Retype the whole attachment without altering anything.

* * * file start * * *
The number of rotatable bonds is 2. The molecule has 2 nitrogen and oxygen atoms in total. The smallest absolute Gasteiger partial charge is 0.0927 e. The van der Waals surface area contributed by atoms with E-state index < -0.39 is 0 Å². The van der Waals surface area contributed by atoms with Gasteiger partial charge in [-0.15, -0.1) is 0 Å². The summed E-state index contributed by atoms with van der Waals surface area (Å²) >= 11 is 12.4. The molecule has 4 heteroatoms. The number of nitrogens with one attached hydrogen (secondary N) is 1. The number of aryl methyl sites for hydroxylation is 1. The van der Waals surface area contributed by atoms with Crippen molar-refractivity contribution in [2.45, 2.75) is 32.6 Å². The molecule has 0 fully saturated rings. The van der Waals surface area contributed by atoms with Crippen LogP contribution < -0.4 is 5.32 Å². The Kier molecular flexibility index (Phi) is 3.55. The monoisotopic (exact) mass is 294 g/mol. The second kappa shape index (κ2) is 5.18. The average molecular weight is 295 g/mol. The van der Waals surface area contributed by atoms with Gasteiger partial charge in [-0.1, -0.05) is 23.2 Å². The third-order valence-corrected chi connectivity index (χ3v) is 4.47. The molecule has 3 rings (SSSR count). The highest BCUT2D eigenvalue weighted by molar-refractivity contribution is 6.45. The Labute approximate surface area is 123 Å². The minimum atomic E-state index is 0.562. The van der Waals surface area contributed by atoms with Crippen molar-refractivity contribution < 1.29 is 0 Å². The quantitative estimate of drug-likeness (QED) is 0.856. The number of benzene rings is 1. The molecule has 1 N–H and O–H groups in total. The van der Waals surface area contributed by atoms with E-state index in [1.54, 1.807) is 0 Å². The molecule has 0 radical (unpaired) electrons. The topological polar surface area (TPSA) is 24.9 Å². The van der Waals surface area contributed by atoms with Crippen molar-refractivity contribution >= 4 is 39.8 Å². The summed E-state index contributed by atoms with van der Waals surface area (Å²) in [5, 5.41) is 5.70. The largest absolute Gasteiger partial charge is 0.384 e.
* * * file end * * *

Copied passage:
The number of rotatable bonds is 2. The molecule has 2 nitrogen and oxygen atoms in total. The smallest absolute Gasteiger partial charge is 0.0927 e. The van der Waals surface area contributed by atoms with E-state index < -0.39 is 0 Å². The van der Waals surface area contributed by atoms with Gasteiger partial charge in [-0.15, -0.1) is 0 Å². The summed E-state index contributed by atoms with van der Waals surface area (Å²) >= 11 is 12.4. The molecule has 4 heteroatoms. The number of nitrogens with one attached hydrogen (secondary N) is 1. The number of aryl methyl sites for hydroxylation is 1. The van der Waals surface area contributed by atoms with Crippen molar-refractivity contribution in [2.45, 2.75) is 32.6 Å². The molecule has 0 fully saturated rings. The van der Waals surface area contributed by atoms with Crippen LogP contribution < -0.4 is 5.32 Å². The Kier molecular flexibility index (Phi) is 3.55. The monoisotopic (exact) mass is 294 g/mol. The second kappa shape index (κ2) is 5.18. The average molecular weight is 295 g/mol. The van der Waals surface area contributed by atoms with Gasteiger partial charge in [-0.1, -0.05) is 23.2 Å². The third-order valence-corrected chi connectivity index (χ3v) is 4.47. The molecule has 3 rings (SSSR count). The highest BCUT2D eigenvalue weighted by molar-refractivity contribution is 6.45. The Labute approximate surface area is 123 Å². The minimum atomic E-state index is 0.562. The van der Waals surface area contributed by atoms with Crippen molar-refractivity contribution < 1.29 is 0 Å². The quantitative estimate of drug-likeness (QED) is 0.856. The number of benzene rings is 1. The molecule has 1 N–H and O–H groups in total. The van der Waals surface area contributed by atoms with E-state index in [1.54, 1.807) is 0 Å². The molecule has 0 radical (unpaired) electrons. The topological polar surface area (TPSA) is 24.9 Å². The van der Waals surface area contributed by atoms with Crippen molar-refractivity contribution >= 4 is 39.8 Å². The summed E-state index contributed by atoms with van der Waals surface area (Å²) in [5, 5.41) is 5.70. The largest absolute Gasteiger partial charge is 0.384 e.